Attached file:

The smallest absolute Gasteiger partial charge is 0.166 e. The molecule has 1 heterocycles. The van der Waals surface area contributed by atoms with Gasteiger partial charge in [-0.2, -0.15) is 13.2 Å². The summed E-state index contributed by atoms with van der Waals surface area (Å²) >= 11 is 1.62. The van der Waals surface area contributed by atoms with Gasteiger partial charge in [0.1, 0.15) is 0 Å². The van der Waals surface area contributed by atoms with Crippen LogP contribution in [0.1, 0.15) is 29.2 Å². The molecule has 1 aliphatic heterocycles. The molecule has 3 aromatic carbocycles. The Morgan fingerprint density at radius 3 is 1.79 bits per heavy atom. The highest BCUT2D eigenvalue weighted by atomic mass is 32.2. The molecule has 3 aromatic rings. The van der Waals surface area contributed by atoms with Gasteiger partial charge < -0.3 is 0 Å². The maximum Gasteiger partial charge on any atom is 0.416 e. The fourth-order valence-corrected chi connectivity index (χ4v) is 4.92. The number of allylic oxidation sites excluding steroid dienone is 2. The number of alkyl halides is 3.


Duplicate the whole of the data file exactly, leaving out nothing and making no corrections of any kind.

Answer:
The smallest absolute Gasteiger partial charge is 0.166 e. The molecule has 1 heterocycles. The van der Waals surface area contributed by atoms with Gasteiger partial charge in [-0.2, -0.15) is 13.2 Å². The summed E-state index contributed by atoms with van der Waals surface area (Å²) >= 11 is 1.62. The van der Waals surface area contributed by atoms with Gasteiger partial charge in [0.1, 0.15) is 0 Å². The van der Waals surface area contributed by atoms with Crippen LogP contribution in [0.1, 0.15) is 29.2 Å². The molecule has 1 aliphatic heterocycles. The molecule has 3 aromatic carbocycles. The Morgan fingerprint density at radius 3 is 1.79 bits per heavy atom. The highest BCUT2D eigenvalue weighted by atomic mass is 32.2. The molecule has 3 aromatic rings. The van der Waals surface area contributed by atoms with Gasteiger partial charge < -0.3 is 0 Å². The maximum Gasteiger partial charge on any atom is 0.416 e. The fourth-order valence-corrected chi connectivity index (χ4v) is 4.92. The number of allylic oxidation sites excluding steroid dienone is 2. The number of alkyl halides is 3.